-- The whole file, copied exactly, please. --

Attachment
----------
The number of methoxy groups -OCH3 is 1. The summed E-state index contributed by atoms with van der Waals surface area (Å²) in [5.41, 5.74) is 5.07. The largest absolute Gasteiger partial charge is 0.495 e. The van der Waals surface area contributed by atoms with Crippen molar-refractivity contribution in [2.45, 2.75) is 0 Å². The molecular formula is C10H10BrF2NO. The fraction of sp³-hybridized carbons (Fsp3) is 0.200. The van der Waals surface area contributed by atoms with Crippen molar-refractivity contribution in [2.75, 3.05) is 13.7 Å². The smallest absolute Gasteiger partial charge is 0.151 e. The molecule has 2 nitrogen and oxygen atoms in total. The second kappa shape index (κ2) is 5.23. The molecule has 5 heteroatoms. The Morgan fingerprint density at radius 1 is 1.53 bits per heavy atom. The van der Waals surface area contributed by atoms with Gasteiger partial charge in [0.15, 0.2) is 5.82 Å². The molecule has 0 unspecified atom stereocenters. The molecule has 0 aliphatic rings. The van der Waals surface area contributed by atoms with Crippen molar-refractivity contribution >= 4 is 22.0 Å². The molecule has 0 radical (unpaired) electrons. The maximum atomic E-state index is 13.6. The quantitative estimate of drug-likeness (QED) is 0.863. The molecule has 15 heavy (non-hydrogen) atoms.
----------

The number of methoxy groups -OCH3 is 1. The summed E-state index contributed by atoms with van der Waals surface area (Å²) in [5.41, 5.74) is 5.07. The largest absolute Gasteiger partial charge is 0.495 e. The van der Waals surface area contributed by atoms with Crippen molar-refractivity contribution in [2.45, 2.75) is 0 Å². The molecular formula is C10H10BrF2NO. The fraction of sp³-hybridized carbons (Fsp3) is 0.200. The van der Waals surface area contributed by atoms with Crippen molar-refractivity contribution in [2.75, 3.05) is 13.7 Å². The smallest absolute Gasteiger partial charge is 0.151 e. The molecule has 2 nitrogen and oxygen atoms in total. The second kappa shape index (κ2) is 5.23. The molecule has 5 heteroatoms. The Morgan fingerprint density at radius 1 is 1.53 bits per heavy atom. The van der Waals surface area contributed by atoms with Gasteiger partial charge in [0.15, 0.2) is 5.82 Å². The molecule has 0 unspecified atom stereocenters. The molecule has 0 aliphatic rings. The van der Waals surface area contributed by atoms with Crippen molar-refractivity contribution >= 4 is 22.0 Å². The molecule has 0 radical (unpaired) electrons. The maximum atomic E-state index is 13.6. The quantitative estimate of drug-likeness (QED) is 0.863. The molecule has 15 heavy (non-hydrogen) atoms.